What do you think defines that line, makes some bands cut out for major labels and some not?
I think reality and circumstance define the line. A band needs to exist in its day, where it’s alive. For instance, if a band like U2 came out right now and just tried to go on an independent level and not use the radio to market themselves, but just go out in a van and play all-ages shows, I don’t think they would get as far as they’ve gotten. They’re not cut out to just play all-ages shows; they’re cut out to reach the masses, and the only way to reach the masses is, unfortunately, only through mass-media mediums like radio, television and that kind of stuff. Major labels work great for selling bands that don’t really have specialized audiences, whereas indies appeal more to groups of specialized audiences that are not cut out for everyday radio listening – for people who just don’t want to deal with it. There’s different levels of music fans. There’s people who just turn on the radio and see whatever the hell is on, and there’s people like me who sit around for two hours looking for used records; but there’s no right or wrong.
What do you think about the new kind of trends in rock like Emo, and even mainstream rock. Do you think it’s getting too refined and that people are missing out on the angst and the sort of down to earth anger of the past?
I don’t think anything like that really goes away or comes back, it’s just always there, but just at different levels. Sometimes it’s cooler, or like when Nirvana came out, it was a bit more acceptable to like "cool" music, or go back and find out about The Replacements or Cheap Trick. And then now we’re sort of in a low that can only be equaled by probably the late ’80s ballad-metal era. That’s kind of what I like about all of this rap/metal and the like. At first it had a lot of angst, a lot of potency, but after awhile so many bands got snatched up and put on the marketplace, emulating the same sound or the same look, that it loses its bang. In any genre, even the pop/punk genre in the underground, where there’s thousands of bands trying to sound like Lagwagon or NOFX, it kind of loses its initial, "Wow that’s kind of a cool idea." You can go back to the ’80s; there’s a million bands that tried to sound like REM and The Replacements. What happens is that something comes out that’s cool and a million people learn how to copy it really well, and then it gets harder to tell the Skid Rows from the Guns ‘n’ Roses, or the Stone Temple Pilots from the Pearl Jams. It just starts to weaken, and people just start accepting weaker strains of it and taking it as the real thing.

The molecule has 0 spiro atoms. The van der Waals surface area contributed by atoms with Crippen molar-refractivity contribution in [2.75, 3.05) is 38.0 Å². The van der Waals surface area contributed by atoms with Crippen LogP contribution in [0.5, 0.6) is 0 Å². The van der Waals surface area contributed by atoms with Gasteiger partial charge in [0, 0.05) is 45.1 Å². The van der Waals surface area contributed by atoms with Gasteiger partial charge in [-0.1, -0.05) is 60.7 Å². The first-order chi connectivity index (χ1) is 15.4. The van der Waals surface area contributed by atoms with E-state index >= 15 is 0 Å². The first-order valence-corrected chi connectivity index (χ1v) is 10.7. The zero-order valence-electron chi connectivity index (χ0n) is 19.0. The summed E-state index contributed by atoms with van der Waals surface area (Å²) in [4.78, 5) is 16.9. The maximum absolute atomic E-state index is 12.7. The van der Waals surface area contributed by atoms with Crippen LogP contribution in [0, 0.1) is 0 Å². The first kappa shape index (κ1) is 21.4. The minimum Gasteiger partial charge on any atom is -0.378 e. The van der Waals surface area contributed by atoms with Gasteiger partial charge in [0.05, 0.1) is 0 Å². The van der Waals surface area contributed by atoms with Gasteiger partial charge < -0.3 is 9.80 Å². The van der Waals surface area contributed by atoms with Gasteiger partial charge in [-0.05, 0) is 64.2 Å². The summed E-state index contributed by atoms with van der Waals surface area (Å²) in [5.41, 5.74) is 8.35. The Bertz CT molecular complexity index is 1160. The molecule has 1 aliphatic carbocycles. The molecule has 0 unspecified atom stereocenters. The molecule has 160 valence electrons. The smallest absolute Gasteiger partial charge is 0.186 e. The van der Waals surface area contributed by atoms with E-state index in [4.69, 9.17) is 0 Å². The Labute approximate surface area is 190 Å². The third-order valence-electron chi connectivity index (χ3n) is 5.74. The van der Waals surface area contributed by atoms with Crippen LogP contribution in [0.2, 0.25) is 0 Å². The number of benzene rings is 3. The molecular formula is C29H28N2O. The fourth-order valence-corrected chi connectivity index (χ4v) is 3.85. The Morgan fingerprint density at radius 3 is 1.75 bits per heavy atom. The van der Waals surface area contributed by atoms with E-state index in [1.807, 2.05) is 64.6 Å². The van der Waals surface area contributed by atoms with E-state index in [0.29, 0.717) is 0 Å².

So what do you see in the next couple years of rock, or really, what do you hope to see?
I just hope to see more stuff like Bad Astronaut, more stuff where it’s not defined by your band. I think side projects are great. I think it’s a way to keep people vital and to keep people creative. Because a band puts out three great records, and then it starts to capture the same idea over and over again, and you’re just as guilty as the bands who copy you. You just start to copy yourself, not even consciously. It’s hard for bands, but groups like The Rolling Stones and The Clash really made an effort to redefine themselves on every record. But I think nowadays bands stick onto whatever is working. So I think the solution to that is like Bad Astronaut, where different creative people get together and kind of reignite everyone’s flames.
So you guys are working on a new Bad Astronaut album. When is that supposed to come out?
It’s slated to come out on My Records over the summer. That’s the other thing with this band, we want it to come out in the summer, but if we find that the songs are taking a different shape or we want more time, then we can do it. There isn’t a tour or something to constrain us. It’s going to take as long as it does to be great. Hopefully people will start to trust it because it’s consistent, rather than putting out a 20-minute-long, barely passing record.
Do you have a record for your band Sugarcult?
Well, Sugarcult is just about to start a record, and we just signed to a new kind of independent label called Ultimatum, and we’re about to start the record, which should be out in the late summer. In that band I play guitar, and it’s just a totally different thing.
Is there anything else you wanted to say, about music or the bands?
Well, just that we’re working on a new Bad Astronaut record, and we also have a split EP coming out with a band called ArmChair Martian on Owned and Operated, which is a Descendents’ label. So that’s the goal with Bad Astronaut, just anything goes with music, and what we’d like to do is put as much stuff out as possible on some really cool labels.